The caudal approach to the epidural space involves the use of a Tuohy needle, an intravenous catheter, or a hypodermic needle to puncture the sacrococcygeal membrane . Injecting local anaesthetic at this level can result in analgesia and/or anaesthesia of the perineum and groin areas. The caudal epidural technique is often used in infants and children undergoing surgery involving the groin, pelvis or lower extremities. In this population, caudal epidural analgesia is usually combined with general anaesthesia since most children do not tolerate surgery when regional anaesthesia is employed as the sole modality.
As mentioned above, there may be more than one spinal structure causing your spine pain. Sometimes, there are multiple causes for your spine pain or radiculopathy. In this case, Dr. Lee may recommend alternative treatment options or steriod injections. For example, if your sciatica/leg pain or hand pain improves with epidural steroid injection but you still have low back pain or neck pain, you may benefit from facet joint injections. But, whatever the case, you will need further evaluation by Dr. Lee to decide on further treatment. Remember that there are multiple treatments available now for pain and just because one method yielded partial or no response DOES NOT necessarily mean you will “just have to live with the pain”!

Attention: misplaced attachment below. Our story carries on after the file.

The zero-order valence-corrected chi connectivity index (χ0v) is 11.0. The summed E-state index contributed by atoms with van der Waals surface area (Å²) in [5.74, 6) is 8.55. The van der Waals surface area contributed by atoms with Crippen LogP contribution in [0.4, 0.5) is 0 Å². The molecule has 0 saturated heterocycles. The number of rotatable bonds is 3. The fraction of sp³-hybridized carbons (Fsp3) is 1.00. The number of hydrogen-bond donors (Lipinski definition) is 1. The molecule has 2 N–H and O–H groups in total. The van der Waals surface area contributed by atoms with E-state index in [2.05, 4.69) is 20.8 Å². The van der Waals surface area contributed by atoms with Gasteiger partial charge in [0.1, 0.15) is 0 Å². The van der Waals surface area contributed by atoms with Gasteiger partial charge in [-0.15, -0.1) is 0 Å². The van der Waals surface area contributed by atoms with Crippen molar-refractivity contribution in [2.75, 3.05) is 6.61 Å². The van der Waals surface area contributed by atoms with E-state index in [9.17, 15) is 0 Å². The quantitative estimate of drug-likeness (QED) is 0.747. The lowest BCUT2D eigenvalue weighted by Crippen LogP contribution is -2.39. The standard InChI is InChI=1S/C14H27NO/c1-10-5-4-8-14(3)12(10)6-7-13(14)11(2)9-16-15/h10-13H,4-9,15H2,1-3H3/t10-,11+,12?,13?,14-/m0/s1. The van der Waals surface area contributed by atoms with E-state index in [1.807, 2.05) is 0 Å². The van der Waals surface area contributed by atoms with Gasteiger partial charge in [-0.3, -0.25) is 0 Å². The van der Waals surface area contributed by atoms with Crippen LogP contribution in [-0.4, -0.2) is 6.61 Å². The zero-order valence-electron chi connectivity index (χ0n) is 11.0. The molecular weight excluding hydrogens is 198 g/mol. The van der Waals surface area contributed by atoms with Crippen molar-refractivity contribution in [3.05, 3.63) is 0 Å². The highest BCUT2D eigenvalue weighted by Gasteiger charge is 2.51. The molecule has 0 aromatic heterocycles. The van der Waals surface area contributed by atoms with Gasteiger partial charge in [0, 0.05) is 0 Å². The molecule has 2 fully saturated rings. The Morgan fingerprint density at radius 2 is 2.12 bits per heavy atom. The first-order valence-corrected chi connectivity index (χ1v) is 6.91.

Epidural injections are often used to treat radicular pain, also called sciatica , which is pain that radiates from the site of a pinched nerve in the low back to the area of the body aligned with that nerve, such as the back of the leg or into the foot. Inflammatory chemicals (. substance P, PLA2, arachidonic acid, TNF-α, IL-1, and prostaglandin E2) and immunologic mediators can generate pain and are associated with common back problems such as lumbar disc herniation or facet joint arthritis . These conditions, as well as many others, provoke inflammation that in turn can cause significant nerve root irritation and swelling.